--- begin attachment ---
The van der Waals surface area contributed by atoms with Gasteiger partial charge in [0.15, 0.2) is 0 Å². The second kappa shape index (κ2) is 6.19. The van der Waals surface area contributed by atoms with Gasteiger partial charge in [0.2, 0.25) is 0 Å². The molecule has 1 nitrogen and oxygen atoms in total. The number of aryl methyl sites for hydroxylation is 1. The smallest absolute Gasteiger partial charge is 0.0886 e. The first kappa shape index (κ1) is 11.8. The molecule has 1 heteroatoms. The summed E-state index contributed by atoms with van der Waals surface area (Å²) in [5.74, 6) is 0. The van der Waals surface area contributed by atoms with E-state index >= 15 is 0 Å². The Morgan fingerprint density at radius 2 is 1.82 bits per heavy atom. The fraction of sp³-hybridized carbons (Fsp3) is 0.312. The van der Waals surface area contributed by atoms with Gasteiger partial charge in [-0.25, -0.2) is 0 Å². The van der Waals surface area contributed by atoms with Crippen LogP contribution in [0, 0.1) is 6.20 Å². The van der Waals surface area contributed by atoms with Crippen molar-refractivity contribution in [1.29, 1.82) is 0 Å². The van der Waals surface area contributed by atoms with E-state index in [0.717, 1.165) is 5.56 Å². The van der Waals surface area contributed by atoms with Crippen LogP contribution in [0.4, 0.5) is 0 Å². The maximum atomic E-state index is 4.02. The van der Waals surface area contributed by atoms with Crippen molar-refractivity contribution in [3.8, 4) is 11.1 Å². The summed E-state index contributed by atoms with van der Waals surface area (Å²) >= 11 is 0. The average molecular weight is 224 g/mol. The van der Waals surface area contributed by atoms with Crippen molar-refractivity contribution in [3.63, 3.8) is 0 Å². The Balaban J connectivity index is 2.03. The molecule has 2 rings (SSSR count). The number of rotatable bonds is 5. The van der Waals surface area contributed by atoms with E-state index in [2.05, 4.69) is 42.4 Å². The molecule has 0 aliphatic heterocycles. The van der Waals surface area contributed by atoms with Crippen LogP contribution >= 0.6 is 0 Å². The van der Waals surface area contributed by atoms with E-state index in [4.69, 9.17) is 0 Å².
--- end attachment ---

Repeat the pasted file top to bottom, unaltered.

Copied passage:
The van der Waals surface area contributed by atoms with Gasteiger partial charge in [0.15, 0.2) is 0 Å². The second kappa shape index (κ2) is 6.19. The van der Waals surface area contributed by atoms with Gasteiger partial charge in [0.2, 0.25) is 0 Å². The molecule has 1 nitrogen and oxygen atoms in total. The number of aryl methyl sites for hydroxylation is 1. The smallest absolute Gasteiger partial charge is 0.0886 e. The first kappa shape index (κ1) is 11.8. The molecule has 1 heteroatoms. The summed E-state index contributed by atoms with van der Waals surface area (Å²) in [5.74, 6) is 0. The van der Waals surface area contributed by atoms with E-state index >= 15 is 0 Å². The Morgan fingerprint density at radius 2 is 1.82 bits per heavy atom. The fraction of sp³-hybridized carbons (Fsp3) is 0.312. The van der Waals surface area contributed by atoms with Gasteiger partial charge in [-0.25, -0.2) is 0 Å². The van der Waals surface area contributed by atoms with Crippen LogP contribution in [0, 0.1) is 6.20 Å². The van der Waals surface area contributed by atoms with Crippen molar-refractivity contribution in [1.29, 1.82) is 0 Å². The van der Waals surface area contributed by atoms with E-state index in [0.717, 1.165) is 5.56 Å². The van der Waals surface area contributed by atoms with Crippen LogP contribution in [0.4, 0.5) is 0 Å². The maximum atomic E-state index is 4.02. The van der Waals surface area contributed by atoms with Crippen molar-refractivity contribution in [3.8, 4) is 11.1 Å². The summed E-state index contributed by atoms with van der Waals surface area (Å²) >= 11 is 0. The average molecular weight is 224 g/mol. The van der Waals surface area contributed by atoms with Crippen molar-refractivity contribution in [3.63, 3.8) is 0 Å². The Balaban J connectivity index is 2.03. The molecule has 2 rings (SSSR count). The number of rotatable bonds is 5. The van der Waals surface area contributed by atoms with E-state index in [2.05, 4.69) is 42.4 Å². The molecule has 0 aliphatic heterocycles. The van der Waals surface area contributed by atoms with Crippen LogP contribution >= 0.6 is 0 Å². The van der Waals surface area contributed by atoms with E-state index in [4.69, 9.17) is 0 Å².